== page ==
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So it’s going to be plus, one half times v f, times our final velocity. Maybe if you were under time pressure you would want to be able to whip this out, but the important thing, so you remember how to do this when you are 30 or 40 or 50 or when you are an engineer and you are trying to send a rocket into space and you don’t have a physics book to look it up, is that it comes from the simple displacement is equal to average velocity times change in time and we assume constant acceleration, and you can just derive the rest of this.
Once again when were are dealing with objects not too far from the center of the earth we can make that assumption. So I’m going to do it both, using the variables, and using the concrete numbers.
Gennemsnitlig hastighed for konstant acceleration (video) | Khan Academy
Or I have a constant slope here. The distance we traveled is equal to one half of the initial velocity plus the final velocity. And so I’m going to define this as something new.
This right here is the average velocity. So if I want to see how much faster have I gone, I multiply the number of seconds– I’ll just multiply the number of seconds that go by, times my acceleration. Our initial velocity was five meters per second.
And this tells us the distance. And let’s see how we can simplify this Well these two terms remember we are just dealing with the average velocity here These two terms if you combine them become 2 times initial velocity 2vi. So one, two, three, four. I will get to my final velocity. After two seconds we will be at nine meters per second.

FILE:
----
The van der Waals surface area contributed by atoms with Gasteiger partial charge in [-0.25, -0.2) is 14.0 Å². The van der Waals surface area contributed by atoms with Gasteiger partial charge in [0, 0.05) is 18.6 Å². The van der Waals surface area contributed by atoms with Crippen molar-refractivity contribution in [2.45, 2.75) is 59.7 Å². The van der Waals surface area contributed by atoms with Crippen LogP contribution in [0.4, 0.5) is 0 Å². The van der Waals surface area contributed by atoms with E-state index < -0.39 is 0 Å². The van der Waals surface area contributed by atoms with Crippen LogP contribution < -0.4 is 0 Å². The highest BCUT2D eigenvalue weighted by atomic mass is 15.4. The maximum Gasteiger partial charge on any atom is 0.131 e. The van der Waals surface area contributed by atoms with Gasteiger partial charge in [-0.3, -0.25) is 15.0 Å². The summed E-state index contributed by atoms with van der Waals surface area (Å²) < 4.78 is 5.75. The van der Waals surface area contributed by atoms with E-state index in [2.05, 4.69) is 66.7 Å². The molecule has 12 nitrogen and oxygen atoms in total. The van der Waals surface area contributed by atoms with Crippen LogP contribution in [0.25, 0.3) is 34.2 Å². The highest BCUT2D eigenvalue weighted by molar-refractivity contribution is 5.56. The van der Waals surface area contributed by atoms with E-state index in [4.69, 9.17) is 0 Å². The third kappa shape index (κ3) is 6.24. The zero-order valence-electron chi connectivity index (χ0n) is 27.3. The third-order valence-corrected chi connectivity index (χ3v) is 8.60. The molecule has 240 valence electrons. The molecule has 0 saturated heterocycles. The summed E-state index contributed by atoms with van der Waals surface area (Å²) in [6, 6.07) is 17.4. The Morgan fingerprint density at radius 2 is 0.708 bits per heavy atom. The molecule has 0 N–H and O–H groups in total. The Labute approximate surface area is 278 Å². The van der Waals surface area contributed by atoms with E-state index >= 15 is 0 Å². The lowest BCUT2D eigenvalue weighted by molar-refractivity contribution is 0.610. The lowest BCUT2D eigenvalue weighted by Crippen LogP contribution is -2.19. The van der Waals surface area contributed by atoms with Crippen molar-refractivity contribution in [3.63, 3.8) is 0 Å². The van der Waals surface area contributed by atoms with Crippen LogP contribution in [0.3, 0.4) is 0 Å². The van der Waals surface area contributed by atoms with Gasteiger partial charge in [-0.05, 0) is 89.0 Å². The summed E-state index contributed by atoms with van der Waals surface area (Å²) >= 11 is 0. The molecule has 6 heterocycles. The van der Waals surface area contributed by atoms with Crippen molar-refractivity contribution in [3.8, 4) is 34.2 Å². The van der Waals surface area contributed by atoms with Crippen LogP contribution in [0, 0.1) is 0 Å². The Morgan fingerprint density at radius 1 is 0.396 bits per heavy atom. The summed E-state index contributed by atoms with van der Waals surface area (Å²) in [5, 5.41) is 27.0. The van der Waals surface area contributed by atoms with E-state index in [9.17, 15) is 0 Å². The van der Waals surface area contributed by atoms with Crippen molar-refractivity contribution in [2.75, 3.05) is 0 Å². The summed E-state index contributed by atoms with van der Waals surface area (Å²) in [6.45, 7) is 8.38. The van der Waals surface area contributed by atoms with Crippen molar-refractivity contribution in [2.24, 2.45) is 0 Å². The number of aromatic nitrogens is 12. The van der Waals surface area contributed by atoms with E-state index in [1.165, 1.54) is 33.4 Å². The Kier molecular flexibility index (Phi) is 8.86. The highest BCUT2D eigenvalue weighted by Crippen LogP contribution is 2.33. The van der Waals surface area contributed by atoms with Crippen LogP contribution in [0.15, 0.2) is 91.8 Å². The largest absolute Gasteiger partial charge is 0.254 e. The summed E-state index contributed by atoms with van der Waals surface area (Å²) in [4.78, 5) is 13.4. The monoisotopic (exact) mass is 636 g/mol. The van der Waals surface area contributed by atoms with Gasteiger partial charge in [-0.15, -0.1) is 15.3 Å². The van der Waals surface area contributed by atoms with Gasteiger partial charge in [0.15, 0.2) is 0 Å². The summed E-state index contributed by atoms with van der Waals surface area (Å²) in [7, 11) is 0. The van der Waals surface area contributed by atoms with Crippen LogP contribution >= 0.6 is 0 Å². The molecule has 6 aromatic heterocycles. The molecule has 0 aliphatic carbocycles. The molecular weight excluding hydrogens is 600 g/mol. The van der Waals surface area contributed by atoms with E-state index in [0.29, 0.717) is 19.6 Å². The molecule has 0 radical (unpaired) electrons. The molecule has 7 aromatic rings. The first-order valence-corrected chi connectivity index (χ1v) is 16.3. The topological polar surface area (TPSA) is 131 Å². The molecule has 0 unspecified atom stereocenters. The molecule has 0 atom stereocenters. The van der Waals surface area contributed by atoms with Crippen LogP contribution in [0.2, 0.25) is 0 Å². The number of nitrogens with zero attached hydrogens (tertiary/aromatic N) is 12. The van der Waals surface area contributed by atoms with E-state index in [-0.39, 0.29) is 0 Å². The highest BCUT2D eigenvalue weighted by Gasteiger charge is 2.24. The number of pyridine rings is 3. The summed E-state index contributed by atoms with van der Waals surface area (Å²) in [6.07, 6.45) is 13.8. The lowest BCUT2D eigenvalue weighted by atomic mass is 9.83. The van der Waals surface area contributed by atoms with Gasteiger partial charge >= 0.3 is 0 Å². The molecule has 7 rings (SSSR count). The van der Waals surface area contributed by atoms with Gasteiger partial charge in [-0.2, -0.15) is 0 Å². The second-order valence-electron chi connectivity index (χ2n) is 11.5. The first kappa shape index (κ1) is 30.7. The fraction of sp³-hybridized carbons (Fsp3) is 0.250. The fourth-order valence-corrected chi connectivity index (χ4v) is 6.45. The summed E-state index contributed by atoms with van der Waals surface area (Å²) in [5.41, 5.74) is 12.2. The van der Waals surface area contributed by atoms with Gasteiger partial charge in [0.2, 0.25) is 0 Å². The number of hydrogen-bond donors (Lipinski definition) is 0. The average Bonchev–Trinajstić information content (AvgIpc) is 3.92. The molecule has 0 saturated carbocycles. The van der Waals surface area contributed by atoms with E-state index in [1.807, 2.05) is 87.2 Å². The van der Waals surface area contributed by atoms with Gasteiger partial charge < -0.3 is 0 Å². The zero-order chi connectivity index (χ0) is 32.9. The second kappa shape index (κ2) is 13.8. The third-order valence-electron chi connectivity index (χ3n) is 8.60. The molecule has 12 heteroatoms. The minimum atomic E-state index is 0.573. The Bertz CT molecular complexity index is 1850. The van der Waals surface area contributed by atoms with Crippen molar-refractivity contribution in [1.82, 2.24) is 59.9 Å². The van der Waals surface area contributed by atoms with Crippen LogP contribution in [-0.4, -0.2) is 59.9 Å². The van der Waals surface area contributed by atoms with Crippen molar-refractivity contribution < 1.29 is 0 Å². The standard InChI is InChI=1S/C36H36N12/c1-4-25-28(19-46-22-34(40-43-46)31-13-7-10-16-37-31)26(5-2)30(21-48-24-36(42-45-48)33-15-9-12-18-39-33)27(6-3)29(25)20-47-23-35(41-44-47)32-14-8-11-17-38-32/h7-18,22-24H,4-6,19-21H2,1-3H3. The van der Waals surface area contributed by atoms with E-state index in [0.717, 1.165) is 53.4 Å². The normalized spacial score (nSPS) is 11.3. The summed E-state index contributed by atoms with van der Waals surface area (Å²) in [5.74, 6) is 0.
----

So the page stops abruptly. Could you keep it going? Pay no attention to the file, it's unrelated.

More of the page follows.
Easy to figure out the area of a triangle. So what is v i minus one half times v i. But the only reason why I can just take the starting velocity and the ending velocity and, adding them together, and then divide by two.
So we have five meters per second, plus four times two is eight. The whole reason why I did this is when we look at the g it really comes from the universal law of gravitation. Udgavd you multiply how much time passed times acceleration.
Because it’s tdien meters per second, per second.
You know that it is specifying what the magnitude and the direction is. And I want to take a pause here.
The other thing I want to make clear: Video udskrift What I want to do with this video is think about what happens to some type of projectile, maybe a ball or rock, if I were to throw it straight up into the air.
Well I’m starting at five meters per second. So the total distance we traveled is 20 plus 16, is 36 meters. So we can rewrite this expression as the initial velocity plus something over 2.
Deriving displacement as a function of time, acceleration, and initial velocity
It’s the arithmetic mean of these two numbers. But it’s not always the assumption. After three seconds we will be 11 meters per second. This is the area of this. We have to take it by half because a triangle is only half of that rectangle.
Or another way to think about it, is the slope of this velocity line is my constant acceleration. We are going to leave it right over here. You can break it down into this blue part, this rectangle right over here. So you have 13 plus 5 is equal to So my final velocity is going to be right over there.
In the next video we are going to use this formula we just derived. Which is times our final velocity minus our initial velocity.